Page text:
Environmental Protection Agency

The Environmental Protection Agency will hold hearings this week on proposed regulations to limit the carbon dioxide coal-fired power plants can emit. Environmental activists and coal industry supporters are both traveling from Kentucky to Atlanta this week for the federal hearing.

The EPA’s rule would cut carbon dioxide emissions nationwide. The proposal sets emissions goals for each state, and leaves it up to individual states to decide how to achieve those goals.  But before the rule is finalized, there are months of public comment. People can submit comments in writing, or make public statements at one of the four hearings happening this week. But Bill Bissett of the Kentucky Coal Association says it’s worth it to many to make the trek.

“I think the difference is, you can send a letter, you can send an email, but I think it’s important, one, that the people on the other side of this issue hear what we have to say as people who support coal,” said Bissett.  “But I think also, we need to hear what they have to say. To me, it’s a very democratic principle of this country, to be heard publicly."

Kentucky Gov. Steve Beshear says proposed federal regulations on carbon dioxide emissions from coal-fired power plants provide the state with some “flexibility” in meeting government targets.

The Environmental Protection Agency announced this month that the nation must reduce carbon emissions created by burning coal by 30 percent.

Speaking on the Senate floor Tuesday, Republican Leader Mitch McConnell of Kentucky introduced legislation that would block pollution regulations on existing coal power plants.

It's dubbed the "Coal Country Protection Action" and would require the U.S. Labor Department to prove that any restrictions by the Environmental Protection Agency will not eliminate jobs, raise utility bills or reduce electricity reliability.

TVA / tva.com

The Tennessee Valley Authority’s CEO says the power giant will study the Environmental Protection Agency’s proposed new carbon dioxide pollution guidelines to see what impact they will have on its remaining coal-burning power plants.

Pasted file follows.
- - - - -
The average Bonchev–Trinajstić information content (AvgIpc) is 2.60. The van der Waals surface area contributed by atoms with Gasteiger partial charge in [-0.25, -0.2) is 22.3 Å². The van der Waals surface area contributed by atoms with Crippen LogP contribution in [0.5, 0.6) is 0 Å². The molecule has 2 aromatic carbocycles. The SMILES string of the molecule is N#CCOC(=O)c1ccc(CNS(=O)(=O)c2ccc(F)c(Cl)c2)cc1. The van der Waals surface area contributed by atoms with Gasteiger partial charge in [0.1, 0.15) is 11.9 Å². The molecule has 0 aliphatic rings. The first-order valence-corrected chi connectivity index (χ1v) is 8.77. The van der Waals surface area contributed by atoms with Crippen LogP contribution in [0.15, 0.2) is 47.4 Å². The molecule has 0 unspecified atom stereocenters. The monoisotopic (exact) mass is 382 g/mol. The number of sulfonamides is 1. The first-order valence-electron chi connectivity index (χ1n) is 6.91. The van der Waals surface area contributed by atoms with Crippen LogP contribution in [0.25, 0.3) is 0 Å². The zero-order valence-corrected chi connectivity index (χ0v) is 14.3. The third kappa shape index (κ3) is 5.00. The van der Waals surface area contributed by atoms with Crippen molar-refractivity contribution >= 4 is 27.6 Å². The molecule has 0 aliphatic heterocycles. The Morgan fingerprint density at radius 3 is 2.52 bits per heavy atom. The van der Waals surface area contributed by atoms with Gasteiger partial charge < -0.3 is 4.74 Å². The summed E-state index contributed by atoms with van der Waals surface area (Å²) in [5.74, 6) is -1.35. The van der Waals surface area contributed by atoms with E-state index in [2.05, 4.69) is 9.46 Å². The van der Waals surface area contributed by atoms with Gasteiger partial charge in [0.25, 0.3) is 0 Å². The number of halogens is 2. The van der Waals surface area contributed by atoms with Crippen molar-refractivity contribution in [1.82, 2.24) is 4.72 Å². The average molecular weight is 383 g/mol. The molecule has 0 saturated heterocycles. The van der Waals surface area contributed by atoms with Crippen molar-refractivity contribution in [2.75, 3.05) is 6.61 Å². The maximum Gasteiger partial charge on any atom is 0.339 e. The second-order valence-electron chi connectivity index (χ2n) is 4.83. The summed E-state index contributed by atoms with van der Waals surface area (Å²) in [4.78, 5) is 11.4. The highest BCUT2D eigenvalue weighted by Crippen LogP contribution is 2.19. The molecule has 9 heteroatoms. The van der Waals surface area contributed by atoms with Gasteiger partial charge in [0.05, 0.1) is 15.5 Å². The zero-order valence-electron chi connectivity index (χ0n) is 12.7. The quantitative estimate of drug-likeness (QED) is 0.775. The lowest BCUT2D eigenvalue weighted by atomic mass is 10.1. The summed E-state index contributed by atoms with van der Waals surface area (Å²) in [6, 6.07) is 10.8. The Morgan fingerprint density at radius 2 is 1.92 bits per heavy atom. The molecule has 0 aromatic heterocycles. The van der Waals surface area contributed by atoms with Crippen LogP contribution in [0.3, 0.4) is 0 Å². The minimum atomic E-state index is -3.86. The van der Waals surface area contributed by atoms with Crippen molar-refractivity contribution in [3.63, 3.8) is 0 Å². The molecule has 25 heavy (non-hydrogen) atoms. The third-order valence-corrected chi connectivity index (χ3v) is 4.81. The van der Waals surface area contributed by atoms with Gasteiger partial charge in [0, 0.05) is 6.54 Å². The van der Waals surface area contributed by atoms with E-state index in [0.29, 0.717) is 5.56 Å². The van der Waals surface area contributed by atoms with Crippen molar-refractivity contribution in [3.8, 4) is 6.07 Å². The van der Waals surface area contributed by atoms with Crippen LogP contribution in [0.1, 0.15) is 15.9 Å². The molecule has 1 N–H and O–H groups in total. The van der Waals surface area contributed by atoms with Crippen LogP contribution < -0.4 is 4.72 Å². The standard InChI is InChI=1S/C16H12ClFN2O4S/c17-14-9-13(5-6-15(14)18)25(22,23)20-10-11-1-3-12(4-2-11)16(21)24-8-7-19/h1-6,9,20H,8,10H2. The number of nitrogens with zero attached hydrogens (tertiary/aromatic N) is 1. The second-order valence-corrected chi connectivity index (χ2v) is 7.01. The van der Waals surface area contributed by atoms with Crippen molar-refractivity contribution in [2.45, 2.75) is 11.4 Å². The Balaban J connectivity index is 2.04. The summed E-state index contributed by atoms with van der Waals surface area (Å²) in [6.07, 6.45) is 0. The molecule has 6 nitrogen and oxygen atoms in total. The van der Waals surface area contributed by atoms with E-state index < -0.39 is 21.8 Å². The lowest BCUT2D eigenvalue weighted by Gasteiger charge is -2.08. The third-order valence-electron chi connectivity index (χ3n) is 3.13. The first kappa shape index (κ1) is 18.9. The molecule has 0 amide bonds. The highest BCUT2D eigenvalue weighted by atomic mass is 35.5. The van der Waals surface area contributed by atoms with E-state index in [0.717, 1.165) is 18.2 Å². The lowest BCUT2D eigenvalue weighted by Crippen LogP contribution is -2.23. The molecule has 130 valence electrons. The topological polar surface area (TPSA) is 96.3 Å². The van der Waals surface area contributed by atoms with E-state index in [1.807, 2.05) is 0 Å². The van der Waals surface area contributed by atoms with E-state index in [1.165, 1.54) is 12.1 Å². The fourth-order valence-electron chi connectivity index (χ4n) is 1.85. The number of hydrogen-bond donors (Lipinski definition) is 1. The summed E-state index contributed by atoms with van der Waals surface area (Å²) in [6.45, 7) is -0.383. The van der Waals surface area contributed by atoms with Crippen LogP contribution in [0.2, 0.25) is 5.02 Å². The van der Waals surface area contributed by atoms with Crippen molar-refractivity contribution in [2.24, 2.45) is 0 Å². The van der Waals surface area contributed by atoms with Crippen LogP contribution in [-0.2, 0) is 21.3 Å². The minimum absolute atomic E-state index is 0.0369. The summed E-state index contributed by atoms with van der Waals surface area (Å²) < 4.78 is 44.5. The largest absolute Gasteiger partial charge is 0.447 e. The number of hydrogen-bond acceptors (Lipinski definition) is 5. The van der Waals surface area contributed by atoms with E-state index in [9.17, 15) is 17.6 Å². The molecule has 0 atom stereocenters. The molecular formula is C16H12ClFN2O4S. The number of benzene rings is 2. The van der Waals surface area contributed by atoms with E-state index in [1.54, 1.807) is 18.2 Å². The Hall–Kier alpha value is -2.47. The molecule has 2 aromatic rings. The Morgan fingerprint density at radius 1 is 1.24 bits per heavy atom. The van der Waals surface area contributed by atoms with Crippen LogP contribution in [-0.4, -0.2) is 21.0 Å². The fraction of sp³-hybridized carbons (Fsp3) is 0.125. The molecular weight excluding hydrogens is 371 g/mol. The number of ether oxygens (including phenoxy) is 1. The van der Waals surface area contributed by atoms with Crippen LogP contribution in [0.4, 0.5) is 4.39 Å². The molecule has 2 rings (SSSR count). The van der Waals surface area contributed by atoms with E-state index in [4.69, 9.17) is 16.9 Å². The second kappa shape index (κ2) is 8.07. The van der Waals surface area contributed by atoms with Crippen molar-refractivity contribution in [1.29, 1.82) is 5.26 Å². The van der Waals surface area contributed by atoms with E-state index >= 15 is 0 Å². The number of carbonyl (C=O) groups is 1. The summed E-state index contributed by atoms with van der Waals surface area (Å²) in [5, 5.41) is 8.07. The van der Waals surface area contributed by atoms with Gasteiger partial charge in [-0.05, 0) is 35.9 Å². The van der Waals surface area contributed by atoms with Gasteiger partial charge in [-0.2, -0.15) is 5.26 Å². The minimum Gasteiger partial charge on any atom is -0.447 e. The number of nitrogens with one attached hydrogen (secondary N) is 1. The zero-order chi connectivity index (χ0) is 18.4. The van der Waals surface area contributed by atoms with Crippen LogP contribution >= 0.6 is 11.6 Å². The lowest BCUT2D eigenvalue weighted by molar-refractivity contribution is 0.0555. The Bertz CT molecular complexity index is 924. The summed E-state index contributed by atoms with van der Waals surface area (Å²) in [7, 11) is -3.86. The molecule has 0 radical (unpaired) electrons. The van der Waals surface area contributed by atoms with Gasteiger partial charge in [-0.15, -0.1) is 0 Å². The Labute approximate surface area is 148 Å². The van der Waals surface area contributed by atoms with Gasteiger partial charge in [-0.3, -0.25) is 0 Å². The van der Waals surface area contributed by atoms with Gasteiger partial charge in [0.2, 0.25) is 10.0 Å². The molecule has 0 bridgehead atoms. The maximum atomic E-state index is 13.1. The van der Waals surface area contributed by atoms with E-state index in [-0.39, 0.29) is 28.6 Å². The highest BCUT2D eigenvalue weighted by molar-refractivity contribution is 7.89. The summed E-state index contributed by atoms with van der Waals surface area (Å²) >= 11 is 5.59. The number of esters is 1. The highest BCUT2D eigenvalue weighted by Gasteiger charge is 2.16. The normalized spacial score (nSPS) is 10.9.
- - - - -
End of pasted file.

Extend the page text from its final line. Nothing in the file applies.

The Supreme Court will hear arguments Monday about the Environmental Protection Agency's first-ever greenhouse gas regulations for the biggest polluting facilities.

The case focuses on a 3-year-old requirement that companies get permits anytime they construct new plants or modify existing ones that will emit a lot of greenhouse gases.

EPA's supporters and most of its challengers agree this case is narrow in scope; the court's ruling is not expected to threaten EPA's broader strategy to fight global warming.

Arnold Paul, via Wikimedia Commons

Legislation seeking to end what some call strict Environmental Protection Agency regulations on coal-fired power plant emissions has passed the house Energy and Commerce subcommittee.

Kentucky's first district Republican Congressman Ed Whitfield chairs the subcommittee and co-sponsored the bill with Democratic U.S. Sen. Joe Manchin of West Virginia.

Erica Peterson, WFPL News

The Environmental Protection Agency is expected to propose rules regulating greenhouse gas emissions—like carbon dioxide –from existing power plants next June. But Kentucky regulators are preemptively trying to influence the agency’s decision-making.

Kentucky Energy and Environment Cabinet

The Secretary of the Kentucky Energy and Environment Cabinet said he’s a strong supporter of natural gas development as a source of energy in Kentucky and elsewhere. However, Len Peters said the country will be a lot better off with a blend of options.

“If all we do is move coal-dominated electricity generation to a natural gas electricity generation is not a good way to go," said Peters. "There’s no diversification in that. We have to be able to build coal. We have to be able to build natural gas. Nobody wants to build nuclear these days so we’re moving away from a more balanced set of opportunities.”

Wikimedia Commons

A U.S. District Court has ordered the Environmental Protection Agency to determine whether to set new limitations on pollution that is fueling dangerous algae growth in many waterways across the nation.

The court’s decision comes after a suit was filed against the EPA by several conservation groups, including the Kentucky Waterways Alliance.

Kentucky Secretary of State/U.S. Senate

Democratic US Senate candidate Alison Lundergan Grimes is attacking the Obama administration for an Environmental Protection Agency ruling that she said will cost coal mining jobs in Kentucky.

Grimes, who’s seeking to replace Senate Republican Leader Mitch McConnell, said she was deeply disappointed by the EPA’s decision to impose stricter limits on carbon pollution from new coal-fired power plants. 

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